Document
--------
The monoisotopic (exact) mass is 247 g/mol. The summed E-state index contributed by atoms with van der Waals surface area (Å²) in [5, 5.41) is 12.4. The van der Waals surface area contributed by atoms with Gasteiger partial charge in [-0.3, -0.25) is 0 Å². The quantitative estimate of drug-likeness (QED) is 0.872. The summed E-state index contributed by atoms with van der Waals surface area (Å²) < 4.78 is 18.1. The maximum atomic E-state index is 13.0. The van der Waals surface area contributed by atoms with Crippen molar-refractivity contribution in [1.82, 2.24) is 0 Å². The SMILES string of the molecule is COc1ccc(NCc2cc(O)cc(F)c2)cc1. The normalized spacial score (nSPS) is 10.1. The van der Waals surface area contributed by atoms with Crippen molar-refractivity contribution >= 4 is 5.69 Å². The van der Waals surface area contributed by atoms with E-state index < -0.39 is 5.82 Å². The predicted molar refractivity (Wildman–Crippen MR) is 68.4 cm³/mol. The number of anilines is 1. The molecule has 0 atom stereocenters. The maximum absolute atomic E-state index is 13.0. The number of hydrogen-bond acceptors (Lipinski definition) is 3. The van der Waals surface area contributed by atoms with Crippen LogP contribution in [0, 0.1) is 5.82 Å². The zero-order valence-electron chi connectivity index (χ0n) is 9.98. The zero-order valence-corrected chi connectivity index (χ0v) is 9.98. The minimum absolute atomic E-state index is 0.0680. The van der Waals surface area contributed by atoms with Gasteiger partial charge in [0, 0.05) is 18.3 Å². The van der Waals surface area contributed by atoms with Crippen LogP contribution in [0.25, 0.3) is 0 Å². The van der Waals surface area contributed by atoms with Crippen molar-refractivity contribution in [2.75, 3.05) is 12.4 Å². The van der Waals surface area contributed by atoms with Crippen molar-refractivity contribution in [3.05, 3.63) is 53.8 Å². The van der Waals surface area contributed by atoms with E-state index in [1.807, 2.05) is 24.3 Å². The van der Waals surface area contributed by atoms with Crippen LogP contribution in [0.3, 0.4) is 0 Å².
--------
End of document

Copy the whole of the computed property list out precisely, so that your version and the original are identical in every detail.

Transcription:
The monoisotopic (exact) mass is 247 g/mol. The summed E-state index contributed by atoms with van der Waals surface area (Å²) in [5, 5.41) is 12.4. The van der Waals surface area contributed by atoms with Gasteiger partial charge in [-0.3, -0.25) is 0 Å². The quantitative estimate of drug-likeness (QED) is 0.872. The summed E-state index contributed by atoms with van der Waals surface area (Å²) < 4.78 is 18.1. The maximum atomic E-state index is 13.0. The van der Waals surface area contributed by atoms with Crippen molar-refractivity contribution in [1.82, 2.24) is 0 Å². The SMILES string of the molecule is COc1ccc(NCc2cc(O)cc(F)c2)cc1. The normalized spacial score (nSPS) is 10.1. The van der Waals surface area contributed by atoms with Crippen molar-refractivity contribution >= 4 is 5.69 Å². The van der Waals surface area contributed by atoms with E-state index < -0.39 is 5.82 Å². The predicted molar refractivity (Wildman–Crippen MR) is 68.4 cm³/mol. The number of anilines is 1. The molecule has 0 atom stereocenters. The maximum absolute atomic E-state index is 13.0. The number of hydrogen-bond acceptors (Lipinski definition) is 3. The van der Waals surface area contributed by atoms with Crippen LogP contribution in [0, 0.1) is 5.82 Å². The zero-order valence-electron chi connectivity index (χ0n) is 9.98. The zero-order valence-corrected chi connectivity index (χ0v) is 9.98. The minimum absolute atomic E-state index is 0.0680. The van der Waals surface area contributed by atoms with Gasteiger partial charge in [0, 0.05) is 18.3 Å². The van der Waals surface area contributed by atoms with Crippen LogP contribution in [0.25, 0.3) is 0 Å². The van der Waals surface area contributed by atoms with Crippen molar-refractivity contribution in [2.75, 3.05) is 12.4 Å². The van der Waals surface area contributed by atoms with Crippen molar-refractivity contribution in [3.05, 3.63) is 53.8 Å². The van der Waals surface area contributed by atoms with E-state index in [1.807, 2.05) is 24.3 Å². The van der Waals surface area contributed by atoms with Crippen LogP contribution in [0.3, 0.4) is 0 Å².